I somehow made it through a year of being co-coordinator of a local Catholic mother's group. I volunteered for the job, because I felt like this mother's group had been a light in my life, and I wanted to help.  
But doing the job ended up helping me in more ways than I probably contributed to the overall plan.

Now, I've never really been one to feel motherly toward people - except maybe my own family - but this job just pierced my heart with the desire for these women to be loved, cared for, prayed for and helped.

I've been challenged a lot too, to be better. Somehow I feel like if I am going to lead a Catholic mama's group - maybe I should have my proverbial $#1T together?  


Urg. My fridge is making weird noises.  We went fridge shopping this time last year, and right now, I'm NOT feeling like doing it again.  The noises have become so loud in the last two days that they're scaring the boys. 

"I think there's a monster caught in there, mom." was what Carter said to me, as he cowered behind me.

Zachary just lets out yelps and runs over, demanding up, while pointing at the fridge.

Patrick said to me, very earnestly, "Mom. If we need to buy a new fridge, you can have some of my Lego money to pay for it, because having food is more important than Lego." 


My children know I blog, which is weird because I don't talk about it THAT much to them.  I'm not sure they have a concept of what it is exactly, but they know that people can see them, so sometimes they ask me to take pictures to show people. This gem is Carter. 3-year-old's are weird.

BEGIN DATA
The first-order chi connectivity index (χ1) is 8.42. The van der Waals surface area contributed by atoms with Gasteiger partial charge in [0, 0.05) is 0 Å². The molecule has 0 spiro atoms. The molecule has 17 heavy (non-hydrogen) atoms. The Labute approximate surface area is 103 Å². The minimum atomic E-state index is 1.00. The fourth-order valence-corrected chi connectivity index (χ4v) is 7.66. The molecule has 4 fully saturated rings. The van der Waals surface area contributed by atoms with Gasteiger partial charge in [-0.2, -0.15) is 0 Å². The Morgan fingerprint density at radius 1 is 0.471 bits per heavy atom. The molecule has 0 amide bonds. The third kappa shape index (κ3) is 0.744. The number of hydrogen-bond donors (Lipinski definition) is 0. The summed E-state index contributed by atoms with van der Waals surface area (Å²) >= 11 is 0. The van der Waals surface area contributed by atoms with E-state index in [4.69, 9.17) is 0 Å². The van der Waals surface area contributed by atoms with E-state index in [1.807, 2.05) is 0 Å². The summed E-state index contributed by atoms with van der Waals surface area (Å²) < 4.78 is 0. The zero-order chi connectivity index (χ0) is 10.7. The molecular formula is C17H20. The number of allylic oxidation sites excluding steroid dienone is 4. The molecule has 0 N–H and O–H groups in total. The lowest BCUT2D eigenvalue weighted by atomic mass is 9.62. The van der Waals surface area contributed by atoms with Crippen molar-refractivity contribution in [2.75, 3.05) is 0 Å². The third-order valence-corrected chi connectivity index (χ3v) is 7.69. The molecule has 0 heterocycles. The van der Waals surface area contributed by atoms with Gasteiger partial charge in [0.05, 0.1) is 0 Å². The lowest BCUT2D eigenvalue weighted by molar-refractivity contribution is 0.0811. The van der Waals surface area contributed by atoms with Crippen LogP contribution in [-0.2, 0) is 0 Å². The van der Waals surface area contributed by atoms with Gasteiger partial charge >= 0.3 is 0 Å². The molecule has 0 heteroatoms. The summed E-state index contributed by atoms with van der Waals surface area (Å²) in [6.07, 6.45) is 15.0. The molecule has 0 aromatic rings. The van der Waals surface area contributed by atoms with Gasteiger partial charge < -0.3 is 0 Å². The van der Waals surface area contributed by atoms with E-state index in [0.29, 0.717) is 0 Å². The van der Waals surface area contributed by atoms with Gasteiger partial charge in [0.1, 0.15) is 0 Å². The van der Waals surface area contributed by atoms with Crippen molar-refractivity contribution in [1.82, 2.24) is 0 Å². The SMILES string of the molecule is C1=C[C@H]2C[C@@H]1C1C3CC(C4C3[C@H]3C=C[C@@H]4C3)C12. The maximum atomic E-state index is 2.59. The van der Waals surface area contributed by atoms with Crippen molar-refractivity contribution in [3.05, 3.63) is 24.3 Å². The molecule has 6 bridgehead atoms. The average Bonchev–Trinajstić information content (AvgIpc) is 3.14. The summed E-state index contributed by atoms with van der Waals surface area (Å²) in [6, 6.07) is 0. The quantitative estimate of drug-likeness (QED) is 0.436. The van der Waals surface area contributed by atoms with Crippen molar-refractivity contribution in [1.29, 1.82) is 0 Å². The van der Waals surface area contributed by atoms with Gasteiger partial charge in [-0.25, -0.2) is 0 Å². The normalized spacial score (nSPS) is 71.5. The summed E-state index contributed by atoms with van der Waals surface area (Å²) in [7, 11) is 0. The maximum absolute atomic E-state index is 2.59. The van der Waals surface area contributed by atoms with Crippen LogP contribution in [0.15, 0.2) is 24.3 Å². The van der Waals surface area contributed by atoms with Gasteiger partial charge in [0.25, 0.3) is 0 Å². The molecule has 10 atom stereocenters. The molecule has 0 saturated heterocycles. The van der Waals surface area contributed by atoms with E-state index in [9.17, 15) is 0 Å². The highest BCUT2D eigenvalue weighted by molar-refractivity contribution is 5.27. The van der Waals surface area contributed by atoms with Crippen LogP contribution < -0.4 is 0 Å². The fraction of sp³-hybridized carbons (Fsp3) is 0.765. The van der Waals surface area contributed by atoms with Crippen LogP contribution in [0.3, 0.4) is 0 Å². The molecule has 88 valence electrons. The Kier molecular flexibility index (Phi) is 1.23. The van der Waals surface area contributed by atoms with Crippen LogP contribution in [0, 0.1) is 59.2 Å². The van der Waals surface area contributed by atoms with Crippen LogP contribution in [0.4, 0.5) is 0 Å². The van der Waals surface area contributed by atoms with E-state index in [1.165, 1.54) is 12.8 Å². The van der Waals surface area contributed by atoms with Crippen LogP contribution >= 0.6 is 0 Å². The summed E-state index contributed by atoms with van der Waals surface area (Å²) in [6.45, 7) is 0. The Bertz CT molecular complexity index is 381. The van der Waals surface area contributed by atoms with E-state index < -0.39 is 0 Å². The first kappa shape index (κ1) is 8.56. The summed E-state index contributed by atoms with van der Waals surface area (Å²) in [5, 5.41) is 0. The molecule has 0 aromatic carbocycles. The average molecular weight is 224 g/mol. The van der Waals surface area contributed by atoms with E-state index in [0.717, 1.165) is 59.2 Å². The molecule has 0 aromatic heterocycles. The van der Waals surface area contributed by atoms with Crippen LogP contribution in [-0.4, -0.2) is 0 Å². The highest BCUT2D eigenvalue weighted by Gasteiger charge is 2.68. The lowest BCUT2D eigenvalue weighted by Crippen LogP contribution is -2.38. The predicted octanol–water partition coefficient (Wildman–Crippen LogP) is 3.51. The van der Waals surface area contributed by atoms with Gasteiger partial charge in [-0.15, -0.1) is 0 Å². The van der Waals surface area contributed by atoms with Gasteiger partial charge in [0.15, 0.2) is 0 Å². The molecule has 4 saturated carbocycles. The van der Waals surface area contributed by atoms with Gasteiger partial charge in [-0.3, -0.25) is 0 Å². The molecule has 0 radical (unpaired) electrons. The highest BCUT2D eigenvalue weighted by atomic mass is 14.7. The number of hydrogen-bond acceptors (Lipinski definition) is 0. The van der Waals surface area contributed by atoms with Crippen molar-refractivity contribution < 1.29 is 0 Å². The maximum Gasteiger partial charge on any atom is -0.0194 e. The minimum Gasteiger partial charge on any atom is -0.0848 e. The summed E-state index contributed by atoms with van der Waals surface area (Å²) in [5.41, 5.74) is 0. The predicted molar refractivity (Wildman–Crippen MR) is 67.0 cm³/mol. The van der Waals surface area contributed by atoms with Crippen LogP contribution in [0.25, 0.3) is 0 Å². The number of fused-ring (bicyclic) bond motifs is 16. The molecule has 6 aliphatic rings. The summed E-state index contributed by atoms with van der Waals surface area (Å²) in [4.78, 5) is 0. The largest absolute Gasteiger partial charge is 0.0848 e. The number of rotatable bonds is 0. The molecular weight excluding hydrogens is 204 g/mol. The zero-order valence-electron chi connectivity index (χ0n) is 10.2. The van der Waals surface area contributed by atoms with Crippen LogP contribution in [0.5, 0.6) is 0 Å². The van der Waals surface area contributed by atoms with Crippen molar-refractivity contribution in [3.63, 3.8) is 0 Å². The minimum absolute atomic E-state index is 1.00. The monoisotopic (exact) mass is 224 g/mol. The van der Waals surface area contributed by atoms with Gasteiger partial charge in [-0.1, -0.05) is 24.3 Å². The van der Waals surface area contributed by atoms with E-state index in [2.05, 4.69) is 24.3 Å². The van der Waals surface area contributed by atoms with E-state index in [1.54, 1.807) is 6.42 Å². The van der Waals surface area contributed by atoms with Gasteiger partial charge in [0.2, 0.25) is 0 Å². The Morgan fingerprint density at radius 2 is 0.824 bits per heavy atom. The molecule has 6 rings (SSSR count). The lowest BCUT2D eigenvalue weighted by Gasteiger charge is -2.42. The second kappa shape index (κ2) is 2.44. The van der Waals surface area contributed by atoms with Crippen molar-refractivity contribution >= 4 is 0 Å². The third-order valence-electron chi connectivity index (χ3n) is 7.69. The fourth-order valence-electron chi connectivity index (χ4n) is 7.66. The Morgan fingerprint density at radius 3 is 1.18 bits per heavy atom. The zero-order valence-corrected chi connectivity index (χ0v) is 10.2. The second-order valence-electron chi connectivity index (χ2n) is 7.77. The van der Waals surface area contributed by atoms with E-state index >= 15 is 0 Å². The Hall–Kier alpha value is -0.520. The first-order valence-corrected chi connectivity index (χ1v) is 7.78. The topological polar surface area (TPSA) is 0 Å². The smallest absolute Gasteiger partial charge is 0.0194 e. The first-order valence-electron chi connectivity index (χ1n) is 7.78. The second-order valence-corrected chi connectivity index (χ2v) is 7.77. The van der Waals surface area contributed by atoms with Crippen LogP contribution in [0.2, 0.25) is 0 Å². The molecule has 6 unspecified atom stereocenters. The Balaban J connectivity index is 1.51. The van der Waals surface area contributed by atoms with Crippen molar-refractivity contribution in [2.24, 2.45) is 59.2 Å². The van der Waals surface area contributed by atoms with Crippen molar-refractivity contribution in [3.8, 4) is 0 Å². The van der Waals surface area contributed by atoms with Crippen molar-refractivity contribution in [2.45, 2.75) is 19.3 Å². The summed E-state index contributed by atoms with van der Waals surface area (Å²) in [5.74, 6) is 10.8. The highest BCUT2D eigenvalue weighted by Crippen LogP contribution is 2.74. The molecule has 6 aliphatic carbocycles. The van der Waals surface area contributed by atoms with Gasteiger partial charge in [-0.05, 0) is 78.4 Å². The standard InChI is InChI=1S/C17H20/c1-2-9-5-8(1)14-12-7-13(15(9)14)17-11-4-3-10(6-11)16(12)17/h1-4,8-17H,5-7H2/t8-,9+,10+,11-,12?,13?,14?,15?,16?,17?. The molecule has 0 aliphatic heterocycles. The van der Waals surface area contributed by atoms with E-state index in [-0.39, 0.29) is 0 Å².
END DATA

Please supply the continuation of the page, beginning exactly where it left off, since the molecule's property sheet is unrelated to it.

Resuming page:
Sucking his toe?


We've been doing a lot of fun yard work, or more accurately, Joseph has been doing a lot to our yard in evenings and on weekends.  We now have two pergolas, a patio where there was a pile of compost and random wood, concrete bits and other surplus from Joseph's job, and we finally planted a garden after 4 years of saying we would and never doing it.  

It's funny, because I get lots of mixed reactions to our house, which is kind of a piecemeal renovation right now. It has been since we moved in. We've still got a lot to do, inside and out, and we've been living here for 4 years.  I think the whole idea of "buy a starter home, sell it and buy your ideal home" has always been lost on us, but it might puzzle others who visit.  We've got a system of doing-what-we-can-when-we-can, so... that means my dream laundry room and cupboard doors have been a long time coming, and I'm still waiting. But I really appreciate these things when they do get done because we've had to wait, pay more bills, and wait again till the time is right. I'm so blessed with Joseph, who is incredible at doing stuff.  He's not a landscaper, but he made THIS: 

It is now all finished with a beautiful pergola and filled-in stones, but I was too lazy to go out and get a picture. Aside from that, the little circle in the middle is meant to be a stamped concrete rose, and I want to find a sort of giant statue of Our Lady so that I can make it a grotto of sorts.  Joseph teases me about being an old lady in a young woman's body, some people want vacations, and I want a little garden at home to pray the rosary in - but I say that if I'm going to eventually be a rosary-praying old lady, I might as well start now.